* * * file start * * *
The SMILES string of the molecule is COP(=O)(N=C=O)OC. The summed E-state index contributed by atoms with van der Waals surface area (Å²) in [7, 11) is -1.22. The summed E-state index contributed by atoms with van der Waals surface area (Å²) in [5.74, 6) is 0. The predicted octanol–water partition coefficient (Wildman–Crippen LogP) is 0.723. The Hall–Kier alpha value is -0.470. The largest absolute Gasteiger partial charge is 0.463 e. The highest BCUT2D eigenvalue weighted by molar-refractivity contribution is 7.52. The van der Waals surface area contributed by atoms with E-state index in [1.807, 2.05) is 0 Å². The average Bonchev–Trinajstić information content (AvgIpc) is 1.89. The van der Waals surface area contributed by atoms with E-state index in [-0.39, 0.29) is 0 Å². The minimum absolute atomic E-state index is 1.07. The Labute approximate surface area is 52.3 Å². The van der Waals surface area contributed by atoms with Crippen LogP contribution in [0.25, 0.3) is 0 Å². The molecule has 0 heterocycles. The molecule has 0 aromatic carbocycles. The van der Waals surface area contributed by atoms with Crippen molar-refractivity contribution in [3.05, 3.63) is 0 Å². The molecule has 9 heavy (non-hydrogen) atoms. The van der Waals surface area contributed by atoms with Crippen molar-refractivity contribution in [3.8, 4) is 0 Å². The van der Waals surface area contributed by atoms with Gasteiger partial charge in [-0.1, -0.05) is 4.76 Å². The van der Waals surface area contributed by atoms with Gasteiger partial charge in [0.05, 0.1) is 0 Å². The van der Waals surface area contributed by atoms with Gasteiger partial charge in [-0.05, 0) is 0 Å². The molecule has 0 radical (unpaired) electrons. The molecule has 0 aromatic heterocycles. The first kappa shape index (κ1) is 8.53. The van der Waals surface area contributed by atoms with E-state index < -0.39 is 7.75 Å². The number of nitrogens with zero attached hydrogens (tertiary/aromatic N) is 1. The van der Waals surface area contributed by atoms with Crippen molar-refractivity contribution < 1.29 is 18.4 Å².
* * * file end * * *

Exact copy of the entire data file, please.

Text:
The SMILES string of the molecule is COP(=O)(N=C=O)OC. The summed E-state index contributed by atoms with van der Waals surface area (Å²) in [7, 11) is -1.22. The summed E-state index contributed by atoms with van der Waals surface area (Å²) in [5.74, 6) is 0. The predicted octanol–water partition coefficient (Wildman–Crippen LogP) is 0.723. The Hall–Kier alpha value is -0.470. The largest absolute Gasteiger partial charge is 0.463 e. The highest BCUT2D eigenvalue weighted by molar-refractivity contribution is 7.52. The van der Waals surface area contributed by atoms with E-state index in [1.807, 2.05) is 0 Å². The average Bonchev–Trinajstić information content (AvgIpc) is 1.89. The van der Waals surface area contributed by atoms with E-state index in [-0.39, 0.29) is 0 Å². The minimum absolute atomic E-state index is 1.07. The Labute approximate surface area is 52.3 Å². The van der Waals surface area contributed by atoms with Crippen LogP contribution in [0.25, 0.3) is 0 Å². The molecule has 0 heterocycles. The molecule has 0 aromatic carbocycles. The van der Waals surface area contributed by atoms with Crippen molar-refractivity contribution in [3.05, 3.63) is 0 Å². The molecule has 9 heavy (non-hydrogen) atoms. The van der Waals surface area contributed by atoms with Crippen molar-refractivity contribution in [3.8, 4) is 0 Å². The van der Waals surface area contributed by atoms with Gasteiger partial charge in [-0.1, -0.05) is 4.76 Å². The van der Waals surface area contributed by atoms with Gasteiger partial charge in [0.05, 0.1) is 0 Å². The van der Waals surface area contributed by atoms with Gasteiger partial charge in [-0.05, 0) is 0 Å². The molecule has 0 radical (unpaired) electrons. The molecule has 0 aromatic heterocycles. The first kappa shape index (κ1) is 8.53. The van der Waals surface area contributed by atoms with E-state index < -0.39 is 7.75 Å². The number of nitrogens with zero attached hydrogens (tertiary/aromatic N) is 1. The van der Waals surface area contributed by atoms with Crippen molar-refractivity contribution < 1.29 is 18.4 Å².